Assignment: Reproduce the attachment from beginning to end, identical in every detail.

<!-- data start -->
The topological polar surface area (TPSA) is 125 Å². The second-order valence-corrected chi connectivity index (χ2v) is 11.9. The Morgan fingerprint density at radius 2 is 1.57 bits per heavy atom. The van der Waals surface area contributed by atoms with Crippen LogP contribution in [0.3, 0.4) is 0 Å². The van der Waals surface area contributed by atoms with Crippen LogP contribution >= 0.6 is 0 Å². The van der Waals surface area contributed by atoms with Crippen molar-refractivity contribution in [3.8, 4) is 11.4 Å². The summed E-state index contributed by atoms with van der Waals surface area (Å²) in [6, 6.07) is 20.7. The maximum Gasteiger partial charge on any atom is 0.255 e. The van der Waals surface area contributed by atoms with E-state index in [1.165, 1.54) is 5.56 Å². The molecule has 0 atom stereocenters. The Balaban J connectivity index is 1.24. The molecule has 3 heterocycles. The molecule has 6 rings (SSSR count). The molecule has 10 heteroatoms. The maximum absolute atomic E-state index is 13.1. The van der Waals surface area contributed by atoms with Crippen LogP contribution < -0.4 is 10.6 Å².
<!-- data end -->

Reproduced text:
The topological polar surface area (TPSA) is 125 Å². The second-order valence-corrected chi connectivity index (χ2v) is 11.9. The Morgan fingerprint density at radius 2 is 1.57 bits per heavy atom. The van der Waals surface area contributed by atoms with Crippen LogP contribution in [0.3, 0.4) is 0 Å². The van der Waals surface area contributed by atoms with Crippen LogP contribution >= 0.6 is 0 Å². The van der Waals surface area contributed by atoms with Crippen molar-refractivity contribution in [3.8, 4) is 11.4 Å². The summed E-state index contributed by atoms with van der Waals surface area (Å²) in [6, 6.07) is 20.7. The maximum Gasteiger partial charge on any atom is 0.255 e. The van der Waals surface area contributed by atoms with E-state index in [1.165, 1.54) is 5.56 Å². The molecule has 0 atom stereocenters. The Balaban J connectivity index is 1.24. The molecule has 3 heterocycles. The molecule has 6 rings (SSSR count). The molecule has 10 heteroatoms. The maximum absolute atomic E-state index is 13.1. The van der Waals surface area contributed by atoms with Crippen LogP contribution < -0.4 is 10.6 Å².